How long have you been working for RSD and what did you do before coming here?
I started with RSD four years ago as a Title1 Instructional Assistant, doing reading interventions at Vern Patrick Elementary. I was transferred to StepUP in the spring of 2018, and prior to that I was a librarian at Long Beach Elementary in Washington. I have also been a chef and a pastry chef for more than 20 years, working in Alaska, Florida and Maine. I grew up in Florida, sailing and scuba diving all through school. After meeting my husband while studying fine arts at the University of Florida, we drove long-haul trucks to see the country, then settled in Maine and had two amazing kids. We moved to the West Coast in 2012 for a new adventure, and we love it here. We are avid campers, adventurers, and wild mushroom hunters.
How has your role changed during the pandemic?
My role here at StepUP as a behavior intervention assistant has changed dramatically since the pandemic closed our doors last March. Where before I was in classrooms all over the district supporting students, I am now in a more behind-the-scenes role. I am part of a team that works closely with other schools within the district that helps to get supports in place for our students, as well as supporting those who are here on the StepUP campus during LIPI.
What have you done to help improve the school’s garden and why is that important to you?
The gardens here at StepUP have been an amazing project that many of us are involved with. I spend much of my time here in the summer months doing general upkeep. This past summer, I built a free farmstand for our local community. Every Wednesday morning, Karen Mitchell and I would harvest whatever we could and set it out on our stand for our families and the community, bagging and labelling all the produce in portion sizes to keep up with COVID safety measures. Karen promoted this on our Facebook page, and I believe word of mouth helped it be a big success for us.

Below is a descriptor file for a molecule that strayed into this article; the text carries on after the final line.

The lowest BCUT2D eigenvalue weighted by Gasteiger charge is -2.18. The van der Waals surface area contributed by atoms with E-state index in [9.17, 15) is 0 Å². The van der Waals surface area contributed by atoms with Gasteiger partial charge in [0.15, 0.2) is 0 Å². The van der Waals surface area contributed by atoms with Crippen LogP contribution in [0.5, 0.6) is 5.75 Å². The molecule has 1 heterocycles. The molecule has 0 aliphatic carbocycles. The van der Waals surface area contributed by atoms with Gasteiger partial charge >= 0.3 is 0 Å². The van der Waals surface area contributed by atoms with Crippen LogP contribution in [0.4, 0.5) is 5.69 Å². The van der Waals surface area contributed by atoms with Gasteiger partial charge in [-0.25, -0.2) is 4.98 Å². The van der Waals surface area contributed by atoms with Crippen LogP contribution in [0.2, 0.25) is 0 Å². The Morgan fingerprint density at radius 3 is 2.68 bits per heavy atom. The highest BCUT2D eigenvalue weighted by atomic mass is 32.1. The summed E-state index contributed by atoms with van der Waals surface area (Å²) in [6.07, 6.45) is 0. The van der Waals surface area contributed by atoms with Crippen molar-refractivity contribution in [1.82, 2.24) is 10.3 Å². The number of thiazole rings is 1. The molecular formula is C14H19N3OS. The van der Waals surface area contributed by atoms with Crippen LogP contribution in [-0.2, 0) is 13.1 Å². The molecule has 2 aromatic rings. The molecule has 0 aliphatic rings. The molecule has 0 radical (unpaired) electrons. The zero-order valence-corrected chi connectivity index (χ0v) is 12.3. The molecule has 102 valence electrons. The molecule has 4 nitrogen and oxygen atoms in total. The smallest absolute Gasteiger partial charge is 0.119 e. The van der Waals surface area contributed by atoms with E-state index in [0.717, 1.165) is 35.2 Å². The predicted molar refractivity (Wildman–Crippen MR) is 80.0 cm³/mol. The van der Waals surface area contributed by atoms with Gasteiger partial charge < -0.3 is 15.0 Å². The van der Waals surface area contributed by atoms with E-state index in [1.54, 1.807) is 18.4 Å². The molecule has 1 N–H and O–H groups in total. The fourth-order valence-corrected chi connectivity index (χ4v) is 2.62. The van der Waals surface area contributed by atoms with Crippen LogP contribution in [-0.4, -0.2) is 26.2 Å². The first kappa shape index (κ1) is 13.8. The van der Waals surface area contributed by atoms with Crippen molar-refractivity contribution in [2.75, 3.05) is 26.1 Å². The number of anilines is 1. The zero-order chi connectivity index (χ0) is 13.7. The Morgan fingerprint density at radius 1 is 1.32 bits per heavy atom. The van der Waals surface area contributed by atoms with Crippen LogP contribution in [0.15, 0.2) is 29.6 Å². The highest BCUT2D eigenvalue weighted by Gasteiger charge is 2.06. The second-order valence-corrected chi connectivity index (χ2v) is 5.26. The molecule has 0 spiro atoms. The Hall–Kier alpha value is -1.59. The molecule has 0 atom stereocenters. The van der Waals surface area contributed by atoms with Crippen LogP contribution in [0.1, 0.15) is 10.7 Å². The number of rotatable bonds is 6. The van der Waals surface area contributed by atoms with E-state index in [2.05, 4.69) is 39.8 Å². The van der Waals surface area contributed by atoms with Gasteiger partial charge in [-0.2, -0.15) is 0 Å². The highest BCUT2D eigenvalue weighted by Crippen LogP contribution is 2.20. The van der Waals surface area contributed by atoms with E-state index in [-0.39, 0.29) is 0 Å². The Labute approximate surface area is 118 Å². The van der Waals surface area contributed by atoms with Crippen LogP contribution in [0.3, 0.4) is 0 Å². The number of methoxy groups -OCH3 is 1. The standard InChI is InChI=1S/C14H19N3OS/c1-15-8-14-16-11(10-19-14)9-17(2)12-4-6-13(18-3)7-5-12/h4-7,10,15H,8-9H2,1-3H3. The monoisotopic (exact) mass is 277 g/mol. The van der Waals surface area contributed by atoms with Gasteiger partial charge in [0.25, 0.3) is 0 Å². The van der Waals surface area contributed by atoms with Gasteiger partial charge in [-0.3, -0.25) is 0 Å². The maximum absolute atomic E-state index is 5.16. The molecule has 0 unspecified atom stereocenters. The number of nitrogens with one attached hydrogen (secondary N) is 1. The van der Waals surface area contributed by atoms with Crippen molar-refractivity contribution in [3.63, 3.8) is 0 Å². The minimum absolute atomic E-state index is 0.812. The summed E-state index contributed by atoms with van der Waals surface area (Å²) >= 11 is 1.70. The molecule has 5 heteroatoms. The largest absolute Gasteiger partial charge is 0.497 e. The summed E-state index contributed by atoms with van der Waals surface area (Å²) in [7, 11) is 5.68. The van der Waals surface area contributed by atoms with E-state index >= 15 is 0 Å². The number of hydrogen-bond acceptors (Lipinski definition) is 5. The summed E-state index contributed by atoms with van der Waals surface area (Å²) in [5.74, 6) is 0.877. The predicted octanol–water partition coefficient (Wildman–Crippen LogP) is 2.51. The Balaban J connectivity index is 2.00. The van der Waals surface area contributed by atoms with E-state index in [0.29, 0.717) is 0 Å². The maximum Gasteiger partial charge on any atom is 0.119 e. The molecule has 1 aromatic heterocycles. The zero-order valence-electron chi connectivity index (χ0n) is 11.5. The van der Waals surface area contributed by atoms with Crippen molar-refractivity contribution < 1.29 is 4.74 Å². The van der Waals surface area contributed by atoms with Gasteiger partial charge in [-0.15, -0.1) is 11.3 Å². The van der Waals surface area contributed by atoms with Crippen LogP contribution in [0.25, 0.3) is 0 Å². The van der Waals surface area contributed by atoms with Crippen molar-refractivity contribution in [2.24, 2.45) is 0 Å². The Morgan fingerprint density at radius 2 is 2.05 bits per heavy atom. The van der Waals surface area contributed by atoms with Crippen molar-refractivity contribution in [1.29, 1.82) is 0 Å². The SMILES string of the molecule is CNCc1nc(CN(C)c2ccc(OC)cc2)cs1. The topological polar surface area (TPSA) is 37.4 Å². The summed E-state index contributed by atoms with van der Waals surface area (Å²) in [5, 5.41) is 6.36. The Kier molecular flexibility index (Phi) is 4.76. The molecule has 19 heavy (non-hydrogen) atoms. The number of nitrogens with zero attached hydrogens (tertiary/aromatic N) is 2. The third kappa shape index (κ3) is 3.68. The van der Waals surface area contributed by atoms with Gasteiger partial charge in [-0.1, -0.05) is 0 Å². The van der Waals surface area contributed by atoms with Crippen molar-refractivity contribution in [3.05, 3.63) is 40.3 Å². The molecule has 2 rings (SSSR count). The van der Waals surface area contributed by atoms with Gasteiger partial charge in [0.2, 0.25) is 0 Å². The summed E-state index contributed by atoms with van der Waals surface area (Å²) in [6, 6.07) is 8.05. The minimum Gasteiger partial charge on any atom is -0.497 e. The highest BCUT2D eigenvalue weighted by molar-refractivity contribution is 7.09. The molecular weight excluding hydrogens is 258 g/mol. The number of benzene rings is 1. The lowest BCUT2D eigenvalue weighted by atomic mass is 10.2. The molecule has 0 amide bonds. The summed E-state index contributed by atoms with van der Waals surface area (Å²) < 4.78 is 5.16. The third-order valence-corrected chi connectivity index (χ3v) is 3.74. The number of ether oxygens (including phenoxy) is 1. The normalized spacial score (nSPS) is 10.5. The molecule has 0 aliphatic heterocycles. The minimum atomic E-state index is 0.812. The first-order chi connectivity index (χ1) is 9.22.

The garden is important to me for many reasons, but one goal I strive for is to make it look amazing for the students who attend here. I want our school to be a source of pride for students and staff alike, and when they drive by in the summer, I want them to be excited about what they see, from the giant sunflowers to the great variety of pumpkins, and say, “Hey! That’s my school!”
What other projects are you working on and why do you think these things are useful for StepUP students?
Right now I am focusing on our new indoor garden space. With grant money from the Redmond Garden Club and the Environmental Center in Bend, we have built a seed-starting garden in our basement, bringing students down weekly to grow lettuces and spinach. In a few weeks we will begin growing for the outside beds. I am always sad when the students leave for summer break and don’t get to experience the garden and its summer growth, so I started this program as a way for them to gain some knowledge of how a garden gets started, the benefits of growing your own, and the satisfaction of actually eating something they grew themselves.
What do you enjoy most or find most rewarding about your role? What have been some of the challenges you’ve faced this year?
One of the greatest rewards of being at StepUP is seeing growth in our students. Getting to know these amazing people and being able to be a positive influence in their lives on a day-to-day basis is really important to me. One of the biggest challenges for me has been not being able to connect with students who I know need more positivity in their lives. It was hard for me to not be able to check in with them, or give them a high five and say, “I’m so happy to see you today!” One of the best parts of being at StepUP is the people I work with. We are an amazing team that I am always learning from. We have a hard job, and the support and care we have for one another is inspiring and crucial in the work that we do. StepUP rocks!